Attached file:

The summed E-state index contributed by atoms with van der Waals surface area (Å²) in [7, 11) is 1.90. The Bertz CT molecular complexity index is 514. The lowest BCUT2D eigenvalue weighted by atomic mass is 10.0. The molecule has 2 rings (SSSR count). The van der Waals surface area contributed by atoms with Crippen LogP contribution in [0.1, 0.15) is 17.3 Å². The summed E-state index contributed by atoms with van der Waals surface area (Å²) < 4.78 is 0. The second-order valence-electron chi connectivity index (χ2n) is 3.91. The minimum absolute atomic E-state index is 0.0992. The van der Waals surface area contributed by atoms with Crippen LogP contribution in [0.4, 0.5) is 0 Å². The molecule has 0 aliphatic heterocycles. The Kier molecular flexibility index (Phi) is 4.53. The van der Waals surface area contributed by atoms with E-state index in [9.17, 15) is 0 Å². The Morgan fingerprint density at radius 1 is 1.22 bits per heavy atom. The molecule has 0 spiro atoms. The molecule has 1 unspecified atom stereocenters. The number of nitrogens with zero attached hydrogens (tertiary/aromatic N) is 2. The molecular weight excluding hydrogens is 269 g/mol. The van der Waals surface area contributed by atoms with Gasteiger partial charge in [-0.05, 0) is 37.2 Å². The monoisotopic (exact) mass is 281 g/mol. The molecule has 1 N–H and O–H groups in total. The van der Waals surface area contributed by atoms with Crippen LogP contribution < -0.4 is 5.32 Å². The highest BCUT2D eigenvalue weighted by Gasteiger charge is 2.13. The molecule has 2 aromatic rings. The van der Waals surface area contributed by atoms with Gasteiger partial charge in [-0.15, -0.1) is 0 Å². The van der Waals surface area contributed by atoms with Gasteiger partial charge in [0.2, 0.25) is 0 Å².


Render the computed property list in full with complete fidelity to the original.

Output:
The summed E-state index contributed by atoms with van der Waals surface area (Å²) in [7, 11) is 1.90. The Bertz CT molecular complexity index is 514. The lowest BCUT2D eigenvalue weighted by atomic mass is 10.0. The molecule has 2 rings (SSSR count). The van der Waals surface area contributed by atoms with Crippen LogP contribution in [0.1, 0.15) is 17.3 Å². The summed E-state index contributed by atoms with van der Waals surface area (Å²) < 4.78 is 0. The second-order valence-electron chi connectivity index (χ2n) is 3.91. The minimum absolute atomic E-state index is 0.0992. The van der Waals surface area contributed by atoms with Crippen LogP contribution in [0.4, 0.5) is 0 Å². The molecule has 0 aliphatic heterocycles. The Kier molecular flexibility index (Phi) is 4.53. The van der Waals surface area contributed by atoms with E-state index in [9.17, 15) is 0 Å². The Morgan fingerprint density at radius 1 is 1.22 bits per heavy atom. The molecule has 0 spiro atoms. The molecule has 1 unspecified atom stereocenters. The number of nitrogens with zero attached hydrogens (tertiary/aromatic N) is 2. The molecular weight excluding hydrogens is 269 g/mol. The van der Waals surface area contributed by atoms with Gasteiger partial charge in [-0.05, 0) is 37.2 Å². The monoisotopic (exact) mass is 281 g/mol. The molecule has 1 N–H and O–H groups in total. The van der Waals surface area contributed by atoms with Crippen LogP contribution < -0.4 is 5.32 Å². The highest BCUT2D eigenvalue weighted by Gasteiger charge is 2.13. The molecule has 2 aromatic rings. The van der Waals surface area contributed by atoms with Gasteiger partial charge in [-0.15, -0.1) is 0 Å². The van der Waals surface area contributed by atoms with Gasteiger partial charge in [0.2, 0.25) is 0 Å².